Exemption Sought From City’s Sanitation Dept.
City Council Members Jimmy Van Bramer and David Greenfield came together with numerous non-profit leadersin Astoria last Tuesday, Apr. 17, to fight the city’s effort to start charging non-for-profits for city garbage collection.
The City Council members announced an amendment to new legislation which will exempt nonprofit organizations from being charged by the city for trash pick-ups.
Van Bramer helped alter Greenfield’s legislation to include nonprofits such as public libraries, museums, botanical gardens, arboretums, memorial buildings, aquariums, zoological gardens as well as similar facilities.
“This legislation, along with the amendments I have proposed, will give many of the local cultural organizations and nonprofit groups the ability to financially stay afloat at a time when so many have already made cuts to their programming,” said Van Bramer, chair of the City Council’s Cultural Affairs Committee. “Many of these nonprofit groups attract millions of visitors each year, to ask them to spend millions of dollars on trash collection would cause a extreme economic hardship on those organizations at a time when charitable giving is at its lowest in four decades.”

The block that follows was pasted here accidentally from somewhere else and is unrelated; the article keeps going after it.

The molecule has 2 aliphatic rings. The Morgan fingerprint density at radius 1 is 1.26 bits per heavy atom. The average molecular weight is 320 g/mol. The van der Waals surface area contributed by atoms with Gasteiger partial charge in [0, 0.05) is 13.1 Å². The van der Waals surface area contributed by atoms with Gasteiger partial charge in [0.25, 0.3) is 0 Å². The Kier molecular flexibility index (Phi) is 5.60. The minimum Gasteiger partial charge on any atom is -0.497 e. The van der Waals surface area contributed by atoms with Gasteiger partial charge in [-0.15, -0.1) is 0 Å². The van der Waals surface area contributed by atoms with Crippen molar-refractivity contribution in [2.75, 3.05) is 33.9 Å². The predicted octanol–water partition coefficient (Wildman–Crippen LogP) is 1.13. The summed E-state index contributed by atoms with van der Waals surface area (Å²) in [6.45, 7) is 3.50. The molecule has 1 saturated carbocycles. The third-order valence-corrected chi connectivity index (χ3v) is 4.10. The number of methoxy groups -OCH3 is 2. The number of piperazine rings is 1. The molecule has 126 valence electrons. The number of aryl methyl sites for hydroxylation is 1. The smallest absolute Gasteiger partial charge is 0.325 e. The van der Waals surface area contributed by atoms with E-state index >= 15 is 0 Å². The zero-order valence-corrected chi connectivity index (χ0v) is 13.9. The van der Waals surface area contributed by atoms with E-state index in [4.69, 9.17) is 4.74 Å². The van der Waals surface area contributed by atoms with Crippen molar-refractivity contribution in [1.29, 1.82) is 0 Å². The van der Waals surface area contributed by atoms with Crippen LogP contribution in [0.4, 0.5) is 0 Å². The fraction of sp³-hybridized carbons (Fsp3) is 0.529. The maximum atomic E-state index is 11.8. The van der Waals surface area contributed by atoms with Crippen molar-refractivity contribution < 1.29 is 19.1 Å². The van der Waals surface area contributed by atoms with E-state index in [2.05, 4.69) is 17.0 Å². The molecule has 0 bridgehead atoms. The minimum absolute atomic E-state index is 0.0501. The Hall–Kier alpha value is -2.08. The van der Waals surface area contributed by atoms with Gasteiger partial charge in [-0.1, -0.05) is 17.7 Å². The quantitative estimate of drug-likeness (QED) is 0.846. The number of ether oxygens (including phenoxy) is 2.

Last year, the Department of Sanitation announced plans to charge groups in buildings which receive property tax exemptions for nonprofit use a service fee for trash collection.
The Bloomberg administration’s plan to charge for trash pickup will cost non-profit groups about $17 million, according to Van Bramer. He charged that the new policy proposal would have adverse effects on thousands of non-profits around the city, including colleges, churches, museums, social service groups, cultural institutions and athletic programs in Queens as well as all others throughout New York City.
“We need to do everything we can to support our non-profit organizations and cultural groups, which work tirelessly to provide vital social services for countless individuals and families and help make New York City the amazing place it is,” said Greenfield. “This short-sighted decision will have a major impact on these groups at a time they can least afford it, and could easily end up costing the city in the long run when we have to replace the services we lose as a result. These groups add to the fabric of this city and should not be taken for granted, and my bill ensures the city doesn’t turn to them for revenue when it comes to a basic municipal service.”